Surprisingly, an Expected Surge by Derek Jeter in the Second Half

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Surprisingly, an Expected Surge by Derek Jeter in the Second Half
Jamie Squire/Getty Images
It's been smooth sailing for Joe Girardi as Derek Jeter has made his line-up decisions very easy.

Earlier this season, I will be the first to admit my worries for the fate of shortstop Derek Jeter were elevated.  For one, he is my second-favorite athlete in history behind Tiger Woods, so the idea of a preemptive failure was a bit troubling to bear.  But more realistically, it looked like his skills were diminishing without return.  

Before heading to the disabled list, Jeter's performance was lacking, mostly at the plate as he carried a .260 average.  His injury ensued, followed by a long two-plus week absence, replaced by Eduardo Nunez.  

The young infielder did very well, so well in fact that Jeter acknowledged him in regards to Wally Pipp.  Pipp, a first baseman for the Yankees in the 1920's, sat out one day not feeling up to par. He was replaced by Lou Gehrig, and Pipp never got his job back.

Jeter returned, but was immediately thrown into the fire that was his 3,000th hit, a burden he wore like Frodo wore the Ring of Power.  After reaching the prestigious milestone, the Captain admitted that he was definitely nervous while approaching the mark and that it did bother him.  

Since his disabled-list stint, Jeter has hit .338, looking more in the form we remember him in for the last 15 years.

Whether or not this is surprising is up for debate, and will be debated, but it shouldn't be.  Many people probably expected Jeter to bounce back over the course of the season, maybe ending up with around a .275 to .280 average, with minor platooning with Nunez to keep him fresh.

However, there is no reason to think that Jeter can't finish this year above .300 yet again, a tremendous feat for the circumstances.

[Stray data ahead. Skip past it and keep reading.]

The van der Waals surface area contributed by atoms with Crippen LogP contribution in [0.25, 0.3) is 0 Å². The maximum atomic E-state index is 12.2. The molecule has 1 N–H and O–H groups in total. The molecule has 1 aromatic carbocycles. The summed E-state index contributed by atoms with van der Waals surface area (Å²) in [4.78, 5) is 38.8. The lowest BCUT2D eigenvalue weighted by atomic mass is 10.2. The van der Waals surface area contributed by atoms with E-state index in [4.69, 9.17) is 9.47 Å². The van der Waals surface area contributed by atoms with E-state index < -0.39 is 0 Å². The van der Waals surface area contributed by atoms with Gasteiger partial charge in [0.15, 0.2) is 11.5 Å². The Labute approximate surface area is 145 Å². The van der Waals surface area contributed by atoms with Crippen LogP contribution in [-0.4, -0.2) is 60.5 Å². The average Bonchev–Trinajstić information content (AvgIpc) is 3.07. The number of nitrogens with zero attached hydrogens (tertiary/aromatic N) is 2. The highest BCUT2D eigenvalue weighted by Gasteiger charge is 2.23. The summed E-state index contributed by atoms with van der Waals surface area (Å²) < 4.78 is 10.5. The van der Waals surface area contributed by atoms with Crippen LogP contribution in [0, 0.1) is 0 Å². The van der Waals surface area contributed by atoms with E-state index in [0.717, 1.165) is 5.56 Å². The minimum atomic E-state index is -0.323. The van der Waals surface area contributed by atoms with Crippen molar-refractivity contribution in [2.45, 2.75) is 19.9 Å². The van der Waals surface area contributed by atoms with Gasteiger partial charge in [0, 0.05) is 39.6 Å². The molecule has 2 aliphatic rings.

Mike Stobe/Getty Images
Jeter has been as solid as ever in the second half, playing a very good shortstop and batting .340.

Why his surge has taken so long is a big question, but there could be a couple reasons.  For one, his pursuit of 3,000 was weighing on him relentlessly, with New York media and HBO breathing down his neck daily.  

Once the pressure dissipated, Jeter has taken off toward October, seemingly driven to show his nay-sayers how much he really has left in the tank.  Apparently, his tank was well over half-full.

But will that be enough of gas to get home?  

He is hitting on a tear right now, hitting over .500 in the recent series with the Kansas City Royals.  It would be tough to expect him to hit as such a torrid pace until the postseason (where everyone knows he will most likely perform no matter what), but who's to put it past him?  

Many fans have claimed he should move down in the line-up to let speed-demon Brett Gardner take the lead-off reigns, but Jeter is currently the best front-man on the team by quite a bit.  

If Jeter can keep this pace, or at least something close to it, the Yankees will be set to win the division.  With the return of Alex Rodriguez, a hot-hitting Jeter will set the table for an even deeper line-up that includes A-Rod, their best pure hitter in Robinson Cano, switch-hitting Mark Teixeira, and a run-scoring factory in Curtis Granderson.  

And who would have thought it would have been Jeter who would lead the team to a pennant?  Ah, right.  We all saw that one coming. 

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